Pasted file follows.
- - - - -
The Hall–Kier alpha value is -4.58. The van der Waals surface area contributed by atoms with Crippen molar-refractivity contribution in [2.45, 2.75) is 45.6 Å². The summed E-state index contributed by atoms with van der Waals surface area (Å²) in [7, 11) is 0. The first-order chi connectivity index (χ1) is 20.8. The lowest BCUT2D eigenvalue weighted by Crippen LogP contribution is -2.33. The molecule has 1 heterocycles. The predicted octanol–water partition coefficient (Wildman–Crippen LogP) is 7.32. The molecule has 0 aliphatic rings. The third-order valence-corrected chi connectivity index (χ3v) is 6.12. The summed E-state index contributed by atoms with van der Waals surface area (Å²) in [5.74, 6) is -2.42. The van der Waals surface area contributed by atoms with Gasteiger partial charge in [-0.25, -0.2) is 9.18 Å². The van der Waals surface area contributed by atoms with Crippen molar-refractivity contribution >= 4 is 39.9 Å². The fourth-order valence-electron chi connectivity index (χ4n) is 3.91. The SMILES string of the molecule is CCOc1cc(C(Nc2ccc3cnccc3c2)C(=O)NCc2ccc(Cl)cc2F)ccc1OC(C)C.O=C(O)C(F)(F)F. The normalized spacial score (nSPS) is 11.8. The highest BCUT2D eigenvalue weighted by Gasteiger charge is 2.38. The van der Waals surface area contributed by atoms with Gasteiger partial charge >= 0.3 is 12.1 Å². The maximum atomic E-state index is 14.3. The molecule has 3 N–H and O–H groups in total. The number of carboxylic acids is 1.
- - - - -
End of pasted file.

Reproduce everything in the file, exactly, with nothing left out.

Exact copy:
The Hall–Kier alpha value is -4.58. The van der Waals surface area contributed by atoms with Crippen molar-refractivity contribution in [2.45, 2.75) is 45.6 Å². The summed E-state index contributed by atoms with van der Waals surface area (Å²) in [7, 11) is 0. The first-order chi connectivity index (χ1) is 20.8. The lowest BCUT2D eigenvalue weighted by Crippen LogP contribution is -2.33. The molecule has 1 heterocycles. The predicted octanol–water partition coefficient (Wildman–Crippen LogP) is 7.32. The molecule has 0 aliphatic rings. The third-order valence-corrected chi connectivity index (χ3v) is 6.12. The summed E-state index contributed by atoms with van der Waals surface area (Å²) in [5.74, 6) is -2.42. The van der Waals surface area contributed by atoms with Gasteiger partial charge in [-0.25, -0.2) is 9.18 Å². The van der Waals surface area contributed by atoms with Crippen molar-refractivity contribution >= 4 is 39.9 Å². The fourth-order valence-electron chi connectivity index (χ4n) is 3.91. The SMILES string of the molecule is CCOc1cc(C(Nc2ccc3cnccc3c2)C(=O)NCc2ccc(Cl)cc2F)ccc1OC(C)C.O=C(O)C(F)(F)F. The normalized spacial score (nSPS) is 11.8. The highest BCUT2D eigenvalue weighted by Gasteiger charge is 2.38. The van der Waals surface area contributed by atoms with Gasteiger partial charge >= 0.3 is 12.1 Å². The maximum atomic E-state index is 14.3. The molecule has 3 N–H and O–H groups in total. The number of carboxylic acids is 1.